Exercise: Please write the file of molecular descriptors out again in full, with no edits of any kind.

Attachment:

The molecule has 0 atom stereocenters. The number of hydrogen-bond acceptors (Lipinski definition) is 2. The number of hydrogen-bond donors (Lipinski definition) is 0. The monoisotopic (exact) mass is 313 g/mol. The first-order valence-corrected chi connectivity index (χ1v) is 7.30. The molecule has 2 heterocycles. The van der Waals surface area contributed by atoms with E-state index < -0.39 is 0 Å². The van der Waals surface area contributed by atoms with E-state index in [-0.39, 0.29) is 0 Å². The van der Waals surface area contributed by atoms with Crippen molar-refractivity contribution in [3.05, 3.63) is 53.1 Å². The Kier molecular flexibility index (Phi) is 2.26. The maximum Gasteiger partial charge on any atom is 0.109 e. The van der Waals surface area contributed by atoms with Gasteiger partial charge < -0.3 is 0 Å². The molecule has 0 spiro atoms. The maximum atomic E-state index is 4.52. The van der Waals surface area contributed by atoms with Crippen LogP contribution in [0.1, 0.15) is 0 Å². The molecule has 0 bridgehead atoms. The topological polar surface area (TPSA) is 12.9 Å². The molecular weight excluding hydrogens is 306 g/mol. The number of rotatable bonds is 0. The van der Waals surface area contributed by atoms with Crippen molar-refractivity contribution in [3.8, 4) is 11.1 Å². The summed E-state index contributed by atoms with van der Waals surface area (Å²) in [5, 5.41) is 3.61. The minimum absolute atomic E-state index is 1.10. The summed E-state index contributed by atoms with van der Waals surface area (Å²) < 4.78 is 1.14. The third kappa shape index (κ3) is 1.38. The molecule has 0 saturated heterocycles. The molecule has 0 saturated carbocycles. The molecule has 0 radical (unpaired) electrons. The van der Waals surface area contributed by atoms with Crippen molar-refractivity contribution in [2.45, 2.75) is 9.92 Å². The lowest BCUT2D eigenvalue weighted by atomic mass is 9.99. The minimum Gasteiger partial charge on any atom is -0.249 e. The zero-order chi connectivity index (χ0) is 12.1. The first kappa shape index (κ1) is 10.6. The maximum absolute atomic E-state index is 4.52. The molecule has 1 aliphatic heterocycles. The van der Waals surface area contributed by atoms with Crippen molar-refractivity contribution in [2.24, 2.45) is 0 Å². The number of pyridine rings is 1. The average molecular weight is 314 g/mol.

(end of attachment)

The molecule has 0 atom stereocenters. The number of hydrogen-bond acceptors (Lipinski definition) is 2. The number of hydrogen-bond donors (Lipinski definition) is 0. The monoisotopic (exact) mass is 313 g/mol. The first-order valence-corrected chi connectivity index (χ1v) is 7.30. The molecule has 2 heterocycles. The van der Waals surface area contributed by atoms with E-state index < -0.39 is 0 Å². The van der Waals surface area contributed by atoms with E-state index in [-0.39, 0.29) is 0 Å². The van der Waals surface area contributed by atoms with Crippen molar-refractivity contribution in [3.05, 3.63) is 53.1 Å². The Kier molecular flexibility index (Phi) is 2.26. The maximum Gasteiger partial charge on any atom is 0.109 e. The van der Waals surface area contributed by atoms with Gasteiger partial charge < -0.3 is 0 Å². The molecule has 0 spiro atoms. The maximum atomic E-state index is 4.52. The van der Waals surface area contributed by atoms with Crippen LogP contribution in [0.1, 0.15) is 0 Å². The molecule has 0 bridgehead atoms. The topological polar surface area (TPSA) is 12.9 Å². The molecular weight excluding hydrogens is 306 g/mol. The number of rotatable bonds is 0. The van der Waals surface area contributed by atoms with Crippen molar-refractivity contribution in [3.8, 4) is 11.1 Å². The summed E-state index contributed by atoms with van der Waals surface area (Å²) in [5, 5.41) is 3.61. The minimum absolute atomic E-state index is 1.10. The summed E-state index contributed by atoms with van der Waals surface area (Å²) < 4.78 is 1.14. The third kappa shape index (κ3) is 1.38. The molecule has 0 saturated heterocycles. The molecule has 0 saturated carbocycles. The molecule has 0 radical (unpaired) electrons. The van der Waals surface area contributed by atoms with Crippen molar-refractivity contribution in [2.45, 2.75) is 9.92 Å². The lowest BCUT2D eigenvalue weighted by atomic mass is 9.99. The minimum Gasteiger partial charge on any atom is -0.249 e. The zero-order chi connectivity index (χ0) is 12.1. The first kappa shape index (κ1) is 10.6. The maximum absolute atomic E-state index is 4.52. The molecule has 1 aliphatic heterocycles. The van der Waals surface area contributed by atoms with Crippen molar-refractivity contribution in [2.24, 2.45) is 0 Å². The number of pyridine rings is 1. The average molecular weight is 314 g/mol.